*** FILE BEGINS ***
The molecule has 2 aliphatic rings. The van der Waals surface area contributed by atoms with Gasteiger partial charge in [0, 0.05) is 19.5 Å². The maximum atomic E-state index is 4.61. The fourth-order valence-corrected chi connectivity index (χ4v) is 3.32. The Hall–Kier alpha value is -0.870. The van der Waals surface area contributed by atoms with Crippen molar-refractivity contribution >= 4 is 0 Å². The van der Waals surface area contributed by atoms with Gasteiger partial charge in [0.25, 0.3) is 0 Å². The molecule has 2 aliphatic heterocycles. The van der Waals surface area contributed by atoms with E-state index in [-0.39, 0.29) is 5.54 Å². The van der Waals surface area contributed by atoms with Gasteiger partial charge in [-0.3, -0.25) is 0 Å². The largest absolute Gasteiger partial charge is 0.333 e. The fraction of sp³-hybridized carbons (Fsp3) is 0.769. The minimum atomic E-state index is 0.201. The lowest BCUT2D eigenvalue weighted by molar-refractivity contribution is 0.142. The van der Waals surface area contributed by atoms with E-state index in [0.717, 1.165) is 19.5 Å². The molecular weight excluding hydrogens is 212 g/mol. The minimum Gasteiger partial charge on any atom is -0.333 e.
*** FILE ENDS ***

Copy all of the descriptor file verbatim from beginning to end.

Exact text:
The molecule has 2 aliphatic rings. The van der Waals surface area contributed by atoms with Gasteiger partial charge in [0, 0.05) is 19.5 Å². The maximum atomic E-state index is 4.61. The fourth-order valence-corrected chi connectivity index (χ4v) is 3.32. The Hall–Kier alpha value is -0.870. The van der Waals surface area contributed by atoms with Crippen molar-refractivity contribution >= 4 is 0 Å². The van der Waals surface area contributed by atoms with Gasteiger partial charge in [0.25, 0.3) is 0 Å². The molecule has 2 aliphatic heterocycles. The van der Waals surface area contributed by atoms with E-state index in [-0.39, 0.29) is 5.54 Å². The van der Waals surface area contributed by atoms with Gasteiger partial charge in [-0.3, -0.25) is 0 Å². The largest absolute Gasteiger partial charge is 0.333 e. The fraction of sp³-hybridized carbons (Fsp3) is 0.769. The minimum atomic E-state index is 0.201. The lowest BCUT2D eigenvalue weighted by molar-refractivity contribution is 0.142. The van der Waals surface area contributed by atoms with E-state index in [0.717, 1.165) is 19.5 Å². The molecular weight excluding hydrogens is 212 g/mol. The minimum Gasteiger partial charge on any atom is -0.333 e.